Upcoming commemoration of town memorial

EARLY DAYS: Although the date is unknown this photo shows Millicent's striking cenotaph in its landscaped and fenced grounds.

Caroline Hammat

On December 5, 1923 Millicent’s Cross of Sacrifice was unveiled by the South Australian Governor of the day Lieutenant General Sir Tom Bridges.

Next Tuesday December 5 at 11.30am the community are invited to attend a centenary commemoration of the unveiling.

Members of the RSL Millicent, Member for MacKillop Nick McBride and Wattle Range Council mayor Des Noll will lay wreaths and members of the public are welcome to place wreaths or tributes.

In 1920, a public meeting was called in Millicent to discuss the erection of a memorial to Millicent soldiers who lost their lives in the great war.

Those in attendance suggested several ideas from adding a wing to the Thyne Memorial Hospital, an avenue of trees and an obelisk or similar on the crest of Mount Muirhead.

Eventually a prize of five pounds was offered for the most acceptable suggestion.

Newspaper articles and letters to the editor printed in the South Eastern Times during this period urged the community to give generously to the memorial appeal.

There were regular working bees to prepare the site eventually chosen, the rotunda park reserve opposite the Somerset Hotel.

39 memorial designs were submitted with the final choice, by H.B. Corben and Sons from Monumental Masons Clifton Hill Victoria, chosen at a cost of 1,300 pounds.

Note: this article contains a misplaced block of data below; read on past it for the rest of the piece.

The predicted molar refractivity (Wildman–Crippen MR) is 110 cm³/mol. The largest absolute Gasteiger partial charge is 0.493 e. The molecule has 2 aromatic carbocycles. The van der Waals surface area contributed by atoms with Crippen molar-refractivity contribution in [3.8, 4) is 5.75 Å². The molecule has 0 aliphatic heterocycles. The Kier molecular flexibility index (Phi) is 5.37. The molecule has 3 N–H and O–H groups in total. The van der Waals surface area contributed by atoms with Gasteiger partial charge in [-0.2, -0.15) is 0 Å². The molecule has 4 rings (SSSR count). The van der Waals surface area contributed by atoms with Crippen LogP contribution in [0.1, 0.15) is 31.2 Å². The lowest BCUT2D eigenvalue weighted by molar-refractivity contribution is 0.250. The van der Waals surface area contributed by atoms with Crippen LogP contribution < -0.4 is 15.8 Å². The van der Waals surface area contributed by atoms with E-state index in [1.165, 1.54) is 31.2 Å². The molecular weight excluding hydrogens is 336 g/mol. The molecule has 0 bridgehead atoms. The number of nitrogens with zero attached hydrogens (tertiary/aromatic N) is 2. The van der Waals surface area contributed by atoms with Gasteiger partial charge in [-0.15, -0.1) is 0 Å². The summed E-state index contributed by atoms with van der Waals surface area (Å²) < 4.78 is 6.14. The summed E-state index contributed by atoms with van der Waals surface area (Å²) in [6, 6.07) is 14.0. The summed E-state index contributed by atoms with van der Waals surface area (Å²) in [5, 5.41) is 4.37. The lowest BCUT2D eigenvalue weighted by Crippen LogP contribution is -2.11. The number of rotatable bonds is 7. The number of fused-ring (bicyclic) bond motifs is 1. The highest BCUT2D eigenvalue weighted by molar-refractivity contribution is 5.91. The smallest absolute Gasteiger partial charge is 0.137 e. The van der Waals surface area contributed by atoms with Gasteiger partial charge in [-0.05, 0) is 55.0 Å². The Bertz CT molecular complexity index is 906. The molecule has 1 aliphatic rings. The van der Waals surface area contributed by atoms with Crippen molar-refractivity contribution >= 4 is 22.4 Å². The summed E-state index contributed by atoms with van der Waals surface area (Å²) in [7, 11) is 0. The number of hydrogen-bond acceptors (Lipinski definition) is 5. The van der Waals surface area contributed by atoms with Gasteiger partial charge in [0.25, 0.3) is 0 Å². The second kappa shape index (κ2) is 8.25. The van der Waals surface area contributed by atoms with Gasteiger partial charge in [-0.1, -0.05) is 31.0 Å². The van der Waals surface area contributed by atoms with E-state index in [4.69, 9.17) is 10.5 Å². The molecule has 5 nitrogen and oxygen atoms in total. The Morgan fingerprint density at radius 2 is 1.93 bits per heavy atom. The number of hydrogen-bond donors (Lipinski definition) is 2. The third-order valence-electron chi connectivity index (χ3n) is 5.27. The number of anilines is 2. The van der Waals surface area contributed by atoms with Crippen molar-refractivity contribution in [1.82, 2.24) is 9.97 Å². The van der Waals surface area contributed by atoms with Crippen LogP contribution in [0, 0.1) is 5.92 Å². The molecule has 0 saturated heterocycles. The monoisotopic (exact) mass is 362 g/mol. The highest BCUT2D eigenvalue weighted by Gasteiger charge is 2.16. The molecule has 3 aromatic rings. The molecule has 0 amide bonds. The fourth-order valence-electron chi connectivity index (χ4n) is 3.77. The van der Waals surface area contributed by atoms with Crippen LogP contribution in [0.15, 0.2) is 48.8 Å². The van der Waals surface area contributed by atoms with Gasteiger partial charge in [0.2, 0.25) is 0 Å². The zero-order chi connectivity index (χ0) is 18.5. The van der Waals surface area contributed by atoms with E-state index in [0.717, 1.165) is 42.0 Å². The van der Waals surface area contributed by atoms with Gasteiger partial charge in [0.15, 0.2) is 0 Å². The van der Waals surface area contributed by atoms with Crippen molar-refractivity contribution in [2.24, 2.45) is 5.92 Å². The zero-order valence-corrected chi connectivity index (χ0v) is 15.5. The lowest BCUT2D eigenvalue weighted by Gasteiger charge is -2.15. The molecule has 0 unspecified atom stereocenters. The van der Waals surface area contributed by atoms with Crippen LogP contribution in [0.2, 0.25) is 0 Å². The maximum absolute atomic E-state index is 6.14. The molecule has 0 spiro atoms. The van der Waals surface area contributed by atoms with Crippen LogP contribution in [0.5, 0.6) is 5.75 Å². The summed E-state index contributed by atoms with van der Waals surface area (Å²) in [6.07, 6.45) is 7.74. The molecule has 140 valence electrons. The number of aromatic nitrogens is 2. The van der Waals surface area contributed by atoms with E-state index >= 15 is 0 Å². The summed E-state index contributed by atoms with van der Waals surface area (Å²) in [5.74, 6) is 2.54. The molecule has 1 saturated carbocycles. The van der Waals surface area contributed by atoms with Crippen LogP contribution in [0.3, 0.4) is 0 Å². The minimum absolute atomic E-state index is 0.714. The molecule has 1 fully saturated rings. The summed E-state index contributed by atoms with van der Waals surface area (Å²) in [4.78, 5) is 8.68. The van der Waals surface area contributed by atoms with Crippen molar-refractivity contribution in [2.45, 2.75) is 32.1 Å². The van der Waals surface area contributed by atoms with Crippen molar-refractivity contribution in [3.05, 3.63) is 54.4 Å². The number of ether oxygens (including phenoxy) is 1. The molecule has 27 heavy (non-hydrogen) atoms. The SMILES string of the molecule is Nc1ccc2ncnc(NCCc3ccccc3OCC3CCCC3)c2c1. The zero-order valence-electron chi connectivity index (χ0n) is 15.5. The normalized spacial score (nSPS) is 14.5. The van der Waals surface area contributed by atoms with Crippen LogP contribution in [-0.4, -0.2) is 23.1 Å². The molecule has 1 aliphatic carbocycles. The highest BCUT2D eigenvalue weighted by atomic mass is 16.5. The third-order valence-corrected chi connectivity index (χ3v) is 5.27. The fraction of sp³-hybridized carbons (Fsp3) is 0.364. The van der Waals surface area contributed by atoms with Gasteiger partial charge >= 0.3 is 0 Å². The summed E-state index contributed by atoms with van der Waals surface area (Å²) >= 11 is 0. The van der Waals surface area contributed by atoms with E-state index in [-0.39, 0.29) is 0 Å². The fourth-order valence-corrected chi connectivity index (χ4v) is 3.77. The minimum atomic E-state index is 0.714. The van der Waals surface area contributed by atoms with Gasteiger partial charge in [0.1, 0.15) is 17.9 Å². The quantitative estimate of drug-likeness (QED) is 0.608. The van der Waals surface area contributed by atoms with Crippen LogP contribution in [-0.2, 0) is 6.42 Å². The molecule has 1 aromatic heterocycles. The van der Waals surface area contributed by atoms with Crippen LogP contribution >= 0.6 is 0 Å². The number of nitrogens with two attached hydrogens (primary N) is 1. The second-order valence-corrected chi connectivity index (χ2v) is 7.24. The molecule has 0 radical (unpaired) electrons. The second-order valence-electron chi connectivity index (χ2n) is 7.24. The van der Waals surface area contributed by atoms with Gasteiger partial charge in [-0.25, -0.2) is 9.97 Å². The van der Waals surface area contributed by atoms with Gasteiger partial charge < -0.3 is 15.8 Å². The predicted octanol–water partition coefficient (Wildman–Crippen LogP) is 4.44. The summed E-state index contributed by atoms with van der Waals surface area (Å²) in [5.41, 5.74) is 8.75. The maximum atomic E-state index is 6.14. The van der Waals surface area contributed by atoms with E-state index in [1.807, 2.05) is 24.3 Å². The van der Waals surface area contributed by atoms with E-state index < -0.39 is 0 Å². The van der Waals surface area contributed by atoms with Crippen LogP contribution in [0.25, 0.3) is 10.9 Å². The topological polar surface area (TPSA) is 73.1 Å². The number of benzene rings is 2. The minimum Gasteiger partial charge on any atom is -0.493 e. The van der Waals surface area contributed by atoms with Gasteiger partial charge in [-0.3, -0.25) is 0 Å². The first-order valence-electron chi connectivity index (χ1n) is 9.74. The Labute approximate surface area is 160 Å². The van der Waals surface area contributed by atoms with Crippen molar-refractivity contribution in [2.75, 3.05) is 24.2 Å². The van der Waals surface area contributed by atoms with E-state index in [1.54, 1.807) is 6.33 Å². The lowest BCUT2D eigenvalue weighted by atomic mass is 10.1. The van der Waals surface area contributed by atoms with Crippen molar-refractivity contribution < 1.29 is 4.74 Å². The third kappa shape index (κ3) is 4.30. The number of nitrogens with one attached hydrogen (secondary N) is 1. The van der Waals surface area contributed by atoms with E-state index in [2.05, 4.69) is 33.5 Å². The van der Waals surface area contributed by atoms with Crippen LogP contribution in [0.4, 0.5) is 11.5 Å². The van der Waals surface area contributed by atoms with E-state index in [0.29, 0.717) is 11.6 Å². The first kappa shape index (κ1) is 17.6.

As described in a 1924 edition of The South Eastern Times it would be a plain but most striking memorial of dressed grey granite from Harcourt Quarries in Victoria.

“The total height is 24 feet and the main arm of the cross 16 feet high,” the article stated.

“The only ornamentation will be a great bronze sword, a symbol of sacrifice.

“The dedication and names of fallen soldiers will be welded in bronze into the face of a polished granite slab on a portion of the base.”

The unveiling of the cross was a grand affair with every school in the district granted a holiday.

2,000 people attended to witness the ceremony of unveiling by the state governor.

Later that evening dinner was served at the Grand Hotel which offered roast pigeon as an entree.

Of 400 men who enlisted from this district for World War I, 50 would make the supreme sacrifice and are acknowledged on the monument.

Following World War II, 24 names of those who died during the war were added to the cross.

Research undertaken in 2017 by the RSL Millicent and the South East Family History Group revealed the name of Private Dennis Nelson who died serving in the Vietnam War.

Consequently, a Vietnam War section was added to the cross in that year with Private Nelson’s name included.